Thursday, August 24, 2006
Bush Approval: Harris 34%, Hotline 39% (or 42%)
Two new polls split the difference, leaving estimated approval pretty stable. A new Harris poll, taken 8/18-21/06 finds approval at 34% and disapproval at 65%. Harris has a substantial negative house effect of -2.94, so that 34% should not be taken as evidence for decline in approval. In fact, the previous Harris poll taken 8/4-7 and the one before that taken 7/7-10 also found approval at 34%. This result then, is quite compatible with a story of stable approval ratings, rather than decline. And adjusted for the house effect, suggest approval is really around 34+2.94 or about 37%, which is quite close to my trend estimator.
The second poll of the day is the Hotline poll, taken 8/17-20/06, which finds approval at 39% and disapproval at 58%. That is a one point rise in approval (and one point decline in disapproval) since their 7/20-23 poll. The Hotline house effect is +1.72, so adjusting for that also produces an estimated approval of about 37%. For once, we have glorious agreement among (house adjusted) polls!
The estimated trend in approval of President Bush with these two new polls stands at 37.4%, a small adjustment from the previous estimate of 37.6%. The graph also shows that the trend line is currently estimated to be quite flat, trending neither up nor down for some while. (I caution that the "old blue" estimator has had some trouble figuring out what direction the trend has been moving since June. For some while the data kept it moving slowly up. Then we went through a little while when it looked to be declining. Now the data suggest flat is the best story. Sometime in October we'll have a good idea of what really happened this summer!
Two points are worth mentioning. The Hotline poll found approval/disapproval at 39/58 among registered voters. PollingReport.com reported these figures. Among likely voters the Hotline found approval/disapproval at 42/56. RealClearPolitics.com chose to use this result in their list of approval polls, without any indication that they were reporting a subsample result. I have no objection to reporting both results (something neither of these sources did) but presenting only the LV subsample without an indication that this was for less than the full sample seems dubious to me. In principle every poll of adults could also produce results for RV and LV subsamples. The norm for presidential approval is to report the results for the full sample, however that was defined, and to indicate what population that sample represents. RealClearPolitics.com does an excellent job of linking to sources for the poll results, but in this case I think they made a poor editorial call.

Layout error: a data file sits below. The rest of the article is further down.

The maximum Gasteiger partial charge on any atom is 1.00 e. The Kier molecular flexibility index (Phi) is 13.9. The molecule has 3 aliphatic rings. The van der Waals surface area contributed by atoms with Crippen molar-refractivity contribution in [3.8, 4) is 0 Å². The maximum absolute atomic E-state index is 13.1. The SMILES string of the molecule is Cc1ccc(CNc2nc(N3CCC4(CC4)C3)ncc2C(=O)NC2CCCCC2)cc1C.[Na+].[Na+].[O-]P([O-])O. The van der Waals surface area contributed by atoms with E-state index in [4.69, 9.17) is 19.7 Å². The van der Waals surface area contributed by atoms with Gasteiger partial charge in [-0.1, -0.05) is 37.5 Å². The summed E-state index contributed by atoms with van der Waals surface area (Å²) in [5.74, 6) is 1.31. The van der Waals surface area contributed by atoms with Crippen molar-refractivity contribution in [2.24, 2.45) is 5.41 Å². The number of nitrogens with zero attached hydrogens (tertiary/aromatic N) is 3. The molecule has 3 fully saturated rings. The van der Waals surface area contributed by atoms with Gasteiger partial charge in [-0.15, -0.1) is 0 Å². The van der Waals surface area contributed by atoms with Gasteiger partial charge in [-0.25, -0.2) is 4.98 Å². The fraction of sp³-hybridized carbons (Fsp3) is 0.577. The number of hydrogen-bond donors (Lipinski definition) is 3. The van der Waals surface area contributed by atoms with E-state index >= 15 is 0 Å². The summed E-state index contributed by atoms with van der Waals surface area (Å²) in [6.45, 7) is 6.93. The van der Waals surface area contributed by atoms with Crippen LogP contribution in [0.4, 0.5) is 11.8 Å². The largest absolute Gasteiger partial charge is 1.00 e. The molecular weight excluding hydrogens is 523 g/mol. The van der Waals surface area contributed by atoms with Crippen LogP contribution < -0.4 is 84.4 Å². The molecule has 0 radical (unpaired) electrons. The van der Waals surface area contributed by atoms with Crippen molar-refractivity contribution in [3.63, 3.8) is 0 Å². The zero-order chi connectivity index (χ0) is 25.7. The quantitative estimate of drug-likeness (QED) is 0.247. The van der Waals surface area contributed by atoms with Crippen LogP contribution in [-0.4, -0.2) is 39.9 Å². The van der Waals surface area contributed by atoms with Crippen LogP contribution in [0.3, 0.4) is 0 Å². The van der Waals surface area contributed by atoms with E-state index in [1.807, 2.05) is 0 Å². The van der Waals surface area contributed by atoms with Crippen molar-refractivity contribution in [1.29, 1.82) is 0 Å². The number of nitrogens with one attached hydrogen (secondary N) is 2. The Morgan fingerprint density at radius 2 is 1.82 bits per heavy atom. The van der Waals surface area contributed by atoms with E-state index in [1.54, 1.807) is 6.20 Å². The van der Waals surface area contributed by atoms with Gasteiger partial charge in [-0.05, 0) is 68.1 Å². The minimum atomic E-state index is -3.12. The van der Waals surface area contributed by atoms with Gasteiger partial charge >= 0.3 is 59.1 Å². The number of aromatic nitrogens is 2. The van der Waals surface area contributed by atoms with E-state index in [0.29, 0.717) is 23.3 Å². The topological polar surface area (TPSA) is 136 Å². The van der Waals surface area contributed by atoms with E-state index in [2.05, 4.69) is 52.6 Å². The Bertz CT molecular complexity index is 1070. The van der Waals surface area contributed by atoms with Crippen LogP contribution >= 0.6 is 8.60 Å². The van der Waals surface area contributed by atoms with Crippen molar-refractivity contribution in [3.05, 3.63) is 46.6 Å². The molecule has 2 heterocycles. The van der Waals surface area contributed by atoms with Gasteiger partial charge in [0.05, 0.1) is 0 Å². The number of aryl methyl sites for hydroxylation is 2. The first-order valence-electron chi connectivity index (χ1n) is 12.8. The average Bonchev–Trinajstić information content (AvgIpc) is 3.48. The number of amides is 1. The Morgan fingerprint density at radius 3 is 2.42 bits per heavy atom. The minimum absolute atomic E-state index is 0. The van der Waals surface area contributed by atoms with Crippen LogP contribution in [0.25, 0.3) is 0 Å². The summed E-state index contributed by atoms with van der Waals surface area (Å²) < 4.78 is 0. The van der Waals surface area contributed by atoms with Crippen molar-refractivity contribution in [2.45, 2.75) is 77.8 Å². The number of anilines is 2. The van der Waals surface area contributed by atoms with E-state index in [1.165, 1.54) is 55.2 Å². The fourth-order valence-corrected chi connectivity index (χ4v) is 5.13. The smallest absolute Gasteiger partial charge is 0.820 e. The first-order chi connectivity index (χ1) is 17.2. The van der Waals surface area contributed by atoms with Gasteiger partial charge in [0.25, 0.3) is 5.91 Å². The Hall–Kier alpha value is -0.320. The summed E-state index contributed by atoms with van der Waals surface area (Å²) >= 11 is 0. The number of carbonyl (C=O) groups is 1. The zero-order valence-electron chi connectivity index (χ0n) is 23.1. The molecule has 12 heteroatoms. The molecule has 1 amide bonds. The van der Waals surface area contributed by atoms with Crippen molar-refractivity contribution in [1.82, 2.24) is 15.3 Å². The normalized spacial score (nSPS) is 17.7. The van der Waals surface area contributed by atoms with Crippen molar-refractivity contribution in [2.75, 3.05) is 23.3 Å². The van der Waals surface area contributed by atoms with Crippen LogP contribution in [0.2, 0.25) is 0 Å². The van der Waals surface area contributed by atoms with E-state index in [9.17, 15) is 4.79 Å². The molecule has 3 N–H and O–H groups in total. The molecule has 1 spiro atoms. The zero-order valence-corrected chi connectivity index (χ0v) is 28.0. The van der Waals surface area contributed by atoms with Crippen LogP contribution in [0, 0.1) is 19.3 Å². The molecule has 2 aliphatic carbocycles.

The Harris poll house effect also deserves comment. At -2.94 the Harris poll has the largest negative house effect of all 22 pollsters for which I currently estimate house effects. Before leaping to a conclusion of bias, I want to point out that Harris is one of the few polling firms that uses a four point approval scale: Excellent, Good, Fair, Poor, rather than the more common dichotomous approve/disapprove. It is entirely reasonable that the middle two categories here can provide a "halfway house" between what would register as approve and disapprove on the dichotmous indicator. "Fair" can be attractive for unhappy Republicans, for example, who might reluctantly stick to "approve" on the dichotomous measure. So the negative house effect for Harris should be understood as a combination of house effect AND question wording (response options) effect. As the graph above makes clear, Harris tracks the trend in approval quite well, but with a systematic downward shift for the house/question effect. Before tossing out acsusations of bias, one should consider other reasons for the large house effect.
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